Pete: A New Dance Musical
The oft-told story of Peter Pan has always been one of wonder, nostalgia, courage and defiance … largely depicting the (mis)adventures of posh white kids. That is, until Dark Circles Contemporary Dance and founder-choreographer Joshua L. Peugh reimagined the J.M. Barrie tale as Pete: A New Dance Musical to tackle race, privilege and gender, turning it straight into a musical production that broadens the story and the audience. Wendy becomes a queer black boy still seeking answers from Neverland, but ones that are vastly more current and relevant. Pete takes the stage at Hamon Hall, 2403 Flora St., Sept.12-15 (7:30 p.m. Thursday, 8 p.m. Friday and Saturday, and 2 p.m. Sunday). Tickets are $29. Visit tickets.attpac.org or call 214-880-0202 to purchase. Merritt Martin

Friday, September 13

Nicole Byer
If you haven't heard of Nicole Byer, then you clearly don't watch TV these days. Byer has been all over the screen because she's likable and damn funny. Byer is best known these days as the host of the Netflix amateur cooking competition show Nailed It! in which home bakers attempt to re-create five-star cakes with their limited culinary know-how. She also starred on Fox's sketch show Party Over Here, performed roles in movies and appeared in several other TV shows. She'll perform live at the Addison Improv at 8 p.m. Thursday, Sept. 12; 7:30 and 9:45 p.m. Friday, Sept. 13; and 7 and 9:30 p.m. Saturday, Sept. 14. The Addison Improv is located at 4980 Belt Line Road. Tickets are between $20 and $40 and can be purchased at the box office or online at improvtx.com/addison. Danny Gallagher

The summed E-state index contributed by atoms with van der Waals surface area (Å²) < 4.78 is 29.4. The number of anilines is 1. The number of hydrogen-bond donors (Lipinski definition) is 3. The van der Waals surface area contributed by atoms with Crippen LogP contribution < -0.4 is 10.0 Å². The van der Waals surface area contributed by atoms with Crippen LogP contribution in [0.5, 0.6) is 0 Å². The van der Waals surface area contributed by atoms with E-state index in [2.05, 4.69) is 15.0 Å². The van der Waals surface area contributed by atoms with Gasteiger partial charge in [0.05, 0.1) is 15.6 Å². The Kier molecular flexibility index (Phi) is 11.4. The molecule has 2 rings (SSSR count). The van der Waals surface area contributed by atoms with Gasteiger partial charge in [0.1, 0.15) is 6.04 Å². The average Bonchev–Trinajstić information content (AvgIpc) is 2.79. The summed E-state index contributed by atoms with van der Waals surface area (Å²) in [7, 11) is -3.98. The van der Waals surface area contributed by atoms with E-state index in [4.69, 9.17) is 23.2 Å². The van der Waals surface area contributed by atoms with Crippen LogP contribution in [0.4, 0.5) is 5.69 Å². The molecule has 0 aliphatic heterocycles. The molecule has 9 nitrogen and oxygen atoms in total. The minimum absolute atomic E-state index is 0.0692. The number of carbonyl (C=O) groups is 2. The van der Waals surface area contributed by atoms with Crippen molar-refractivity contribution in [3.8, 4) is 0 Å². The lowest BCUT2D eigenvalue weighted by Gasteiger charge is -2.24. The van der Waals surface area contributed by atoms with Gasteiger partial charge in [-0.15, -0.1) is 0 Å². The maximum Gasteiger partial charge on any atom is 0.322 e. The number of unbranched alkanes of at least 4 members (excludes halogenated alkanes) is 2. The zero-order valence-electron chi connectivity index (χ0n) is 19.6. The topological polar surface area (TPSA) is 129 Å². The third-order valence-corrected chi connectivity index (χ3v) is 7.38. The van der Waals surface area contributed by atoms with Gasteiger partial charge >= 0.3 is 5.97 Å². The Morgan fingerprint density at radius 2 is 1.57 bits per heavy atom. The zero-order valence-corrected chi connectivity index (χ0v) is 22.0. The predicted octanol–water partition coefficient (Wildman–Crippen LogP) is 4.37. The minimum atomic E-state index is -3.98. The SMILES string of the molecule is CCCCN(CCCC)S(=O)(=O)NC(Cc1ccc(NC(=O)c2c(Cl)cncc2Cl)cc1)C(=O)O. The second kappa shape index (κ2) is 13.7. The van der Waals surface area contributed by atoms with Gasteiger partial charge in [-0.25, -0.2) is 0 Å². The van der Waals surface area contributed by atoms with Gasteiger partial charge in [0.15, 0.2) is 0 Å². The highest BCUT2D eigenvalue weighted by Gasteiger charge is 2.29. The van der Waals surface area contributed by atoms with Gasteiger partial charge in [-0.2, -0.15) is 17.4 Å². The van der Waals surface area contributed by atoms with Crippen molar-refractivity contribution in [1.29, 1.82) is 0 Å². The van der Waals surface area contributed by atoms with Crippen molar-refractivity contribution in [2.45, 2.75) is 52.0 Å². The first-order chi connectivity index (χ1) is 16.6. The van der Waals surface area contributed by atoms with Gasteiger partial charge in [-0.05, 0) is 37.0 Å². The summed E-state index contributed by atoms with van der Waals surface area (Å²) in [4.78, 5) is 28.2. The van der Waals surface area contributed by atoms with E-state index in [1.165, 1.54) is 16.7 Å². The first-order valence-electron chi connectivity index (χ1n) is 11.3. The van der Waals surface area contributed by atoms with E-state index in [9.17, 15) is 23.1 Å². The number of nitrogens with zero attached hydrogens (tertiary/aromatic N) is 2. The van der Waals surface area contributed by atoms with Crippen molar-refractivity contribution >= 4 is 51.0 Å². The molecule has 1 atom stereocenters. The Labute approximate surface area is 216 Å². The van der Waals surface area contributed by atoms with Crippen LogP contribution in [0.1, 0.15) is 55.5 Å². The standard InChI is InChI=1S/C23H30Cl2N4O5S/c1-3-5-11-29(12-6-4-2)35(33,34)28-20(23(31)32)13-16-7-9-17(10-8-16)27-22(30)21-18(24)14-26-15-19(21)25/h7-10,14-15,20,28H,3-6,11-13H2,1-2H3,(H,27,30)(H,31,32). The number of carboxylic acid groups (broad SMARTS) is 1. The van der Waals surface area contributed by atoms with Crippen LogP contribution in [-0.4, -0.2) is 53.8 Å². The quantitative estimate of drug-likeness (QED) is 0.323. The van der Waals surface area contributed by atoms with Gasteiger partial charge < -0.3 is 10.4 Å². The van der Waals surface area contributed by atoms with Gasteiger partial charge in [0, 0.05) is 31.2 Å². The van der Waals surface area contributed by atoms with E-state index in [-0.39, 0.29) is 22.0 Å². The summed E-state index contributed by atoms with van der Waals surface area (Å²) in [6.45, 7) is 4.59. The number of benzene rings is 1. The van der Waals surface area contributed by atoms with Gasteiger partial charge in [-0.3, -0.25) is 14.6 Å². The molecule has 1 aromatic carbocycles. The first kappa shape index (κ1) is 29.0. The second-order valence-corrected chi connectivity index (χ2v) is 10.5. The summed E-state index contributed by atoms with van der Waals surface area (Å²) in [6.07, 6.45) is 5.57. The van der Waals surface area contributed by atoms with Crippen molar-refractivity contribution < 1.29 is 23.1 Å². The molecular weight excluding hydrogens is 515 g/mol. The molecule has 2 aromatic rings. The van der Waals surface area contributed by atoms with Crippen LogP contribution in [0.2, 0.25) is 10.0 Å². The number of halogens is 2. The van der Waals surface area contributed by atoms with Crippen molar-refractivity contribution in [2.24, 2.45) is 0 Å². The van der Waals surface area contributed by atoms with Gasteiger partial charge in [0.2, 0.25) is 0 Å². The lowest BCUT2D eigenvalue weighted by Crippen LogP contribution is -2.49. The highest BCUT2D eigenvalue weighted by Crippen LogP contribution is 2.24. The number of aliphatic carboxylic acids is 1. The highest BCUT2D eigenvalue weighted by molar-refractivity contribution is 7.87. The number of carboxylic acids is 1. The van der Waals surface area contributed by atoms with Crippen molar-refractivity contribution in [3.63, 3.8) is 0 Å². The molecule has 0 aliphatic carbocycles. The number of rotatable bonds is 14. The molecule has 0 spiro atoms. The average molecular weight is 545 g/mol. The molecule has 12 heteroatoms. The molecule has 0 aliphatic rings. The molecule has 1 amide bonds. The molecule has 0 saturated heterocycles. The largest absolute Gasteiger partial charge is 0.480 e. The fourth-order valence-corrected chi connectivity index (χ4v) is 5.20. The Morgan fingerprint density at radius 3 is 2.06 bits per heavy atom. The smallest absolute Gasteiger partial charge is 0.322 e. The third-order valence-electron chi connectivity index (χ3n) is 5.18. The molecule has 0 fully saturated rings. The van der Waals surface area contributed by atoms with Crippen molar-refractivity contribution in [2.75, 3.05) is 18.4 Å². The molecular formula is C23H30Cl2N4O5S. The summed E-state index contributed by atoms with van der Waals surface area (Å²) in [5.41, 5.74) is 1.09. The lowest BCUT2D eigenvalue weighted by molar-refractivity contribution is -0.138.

Dallas Pinners Conference
For those addicted to Pinterest, there’s nothing quite like the feeling of the notification, “We found some new pins for your (whatever) board.” What will they be? Is it a 24-hour craft or a food prep? At the Texas Pinners Conference, attendees will discover all sorts of new do's, but live and in person. In addition to loads of shops to browse, there are classes that range from DIY crafts to sewing and quilting to food arts to photography and more. The two-day blowout takes place from 10 a.m. to 8 p.m. Friday and 9 a.m.-7 p.m. Saturday at the Kay Bailey Hutchison Convention Center, 650 S. Griffin St. General admission is $10, but class-admission combo packages are available from $19 to $49, and VIP passes are $129. Visit tx.pinnersconference.com. Merritt Martin

The Royal Dilemma
You're invited to join the storyteller for an hour or so and travel to faraway lands and a bygone time in the production of The Royal Dilemma at the Irving Arts Center, 3333 N. MacArthur Blvd., Friday through Sept. 28. Thursday, Friday and Saturday shows are at 7:30 p.m.; Sunday is 2:30 p.m. Unlike the real royal dilemma unfolding in the U.K. right now, this one is a mix of music and dance along with drama produced by MainStage Irving-Las Colinas in partnership with ThinkIndia Foundation. For tickets ($21.50-$36.50), call 972-252-2787 or go to irvingtheatre.org. Reba Liner